This blog features best practices and insights shared on FRAC’s Summer Meals Matter Call, Expanding Access in Rural and Tribal Areas, by New Mexico Appleseed and the Chickasaw Nation. A special thanks is extended to these groups for sharing their expertise.
When the school day ends, whether for just the day or for the school year, millions of children across the country lose access to the meals they rely on to stay healthy, active, and engaged.
These summer and afterschool nutrition gaps are often exacerbated in rural and tribal areas, where unique barriers — such as transportation and limited access to programming — can keep even more children than elsewhere from accessing the nutrition they need. Over the past several years, the U.S. Department of Agriculture Food and Nutrition Service (USDA-FNS) has prioritized reducing these barriers and reaching more children in tribal areas with the help of two programs: the Afterschool Nutrition Programs and the Summer Nutrition Programs. As a result of this targeted expansion, focus on technical assistance, and strong leadership and ownership on the tribal level, more tribal youth are receiving meals through the summer and afterschool nutrition programs than ever before.
In Oklahoma, the Chickasaw Nation has emerged as a leader in connecting its youth to federally funded summer and afterschool meals. With the formation of the tribe’s Healthy Nation Committee and subsequent Healthy Meals and Snacks for Youth Policy, the summer and afterschool nutrition programs have become a vital part of connecting children and teens to healthier options all year. From 2006 to 2016, the Chickasaw Nation saw its sponsorship of summer meal sites grow from three sites serving 10,000 meals, to 64 sites serving 74,000 meals. The Chickasaw Nation saw success by placing meal sites in trusted locations — such as libraries, churches, and schools — and using elders and community champions to spread the word and serve as volunteers during meal service.
In 2015, the tribe began serving afterschool meals at the Chickasaw Nation Medical Center. This innovative approach provides an afterschool supper to any child at the medical center, even if the child is not receiving medical care. Recently, the Chickasaw Nation expanded to sponsor afterschool and summer sites for the Seminole Nation of Oklahoma, as well as some neighboring school districts.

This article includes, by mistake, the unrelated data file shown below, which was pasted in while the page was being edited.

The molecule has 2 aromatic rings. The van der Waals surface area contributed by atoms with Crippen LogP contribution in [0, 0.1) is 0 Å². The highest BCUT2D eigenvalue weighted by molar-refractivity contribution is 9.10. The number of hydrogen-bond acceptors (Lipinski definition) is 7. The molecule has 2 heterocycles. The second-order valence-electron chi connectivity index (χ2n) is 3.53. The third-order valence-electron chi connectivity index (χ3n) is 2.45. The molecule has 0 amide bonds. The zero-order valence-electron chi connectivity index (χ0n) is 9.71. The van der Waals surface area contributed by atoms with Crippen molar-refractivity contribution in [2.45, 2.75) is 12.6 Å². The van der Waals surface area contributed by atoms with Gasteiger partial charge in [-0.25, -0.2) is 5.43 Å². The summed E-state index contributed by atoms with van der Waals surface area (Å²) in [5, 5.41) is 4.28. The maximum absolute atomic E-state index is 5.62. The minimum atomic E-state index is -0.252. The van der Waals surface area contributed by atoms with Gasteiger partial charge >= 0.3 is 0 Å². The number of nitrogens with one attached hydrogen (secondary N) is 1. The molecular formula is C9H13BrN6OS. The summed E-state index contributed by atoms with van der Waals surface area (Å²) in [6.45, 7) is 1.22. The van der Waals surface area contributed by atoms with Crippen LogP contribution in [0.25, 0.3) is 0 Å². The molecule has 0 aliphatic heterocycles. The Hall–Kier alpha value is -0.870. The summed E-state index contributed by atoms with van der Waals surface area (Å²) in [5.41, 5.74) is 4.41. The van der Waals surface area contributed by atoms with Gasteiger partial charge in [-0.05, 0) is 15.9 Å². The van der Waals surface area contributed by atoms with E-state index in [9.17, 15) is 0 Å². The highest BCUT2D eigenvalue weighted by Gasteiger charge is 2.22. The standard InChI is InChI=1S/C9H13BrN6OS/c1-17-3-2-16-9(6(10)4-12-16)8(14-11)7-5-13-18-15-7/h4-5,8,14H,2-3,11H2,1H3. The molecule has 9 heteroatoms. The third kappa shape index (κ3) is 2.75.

New Mexico Appleseed, a statewide anti-hunger and anti-poverty organization, works closely with tribes in New Mexico to support the implementation of the federal nutrition programs by providing trainings and equipping tribal leaders with the tools they need to grow the programs. Recognizing the complex relationship and interplay between tribal, state, and federal governments, as well as with program regulations, New Mexico Appleseed tailors its technical assistance to reflect those dynamics. As an outsider, New Mexico Appleseed stresses the importance of recognizing the tribe’s sovereignty, approaching with a willingness to learn, and supporting the tribe’s efforts to incorporate culturally appropriate and traditional food.
Both the summer and the afterschool nutrition programs’ expansion efforts in tribal areas require cultural competency and investments in relationships with the community to fill the summer and afterschool hunger gaps for tribal youth.
Debbi Zachary, Summer Food Program Manager at the Chickasaw Nation Nutrition Services, recommends that, when working with tribal groups to implement the summer and afterschool meal programs, advocates should
- take time to build trust with Tribal Leaders;
- discover the unique needs and history of the tribe before offering assistance;
- ask “how can I help” instead of making assumptions; and
- respect the tribe’s culture and sovereignty.
Interested in learning more? USDA-FNS has additional resources on expanding summer and afterschool meals in tribal areas, including a fact sheet on reaching tribal youth with summer meals, and a sample letter to Tribal Leaders.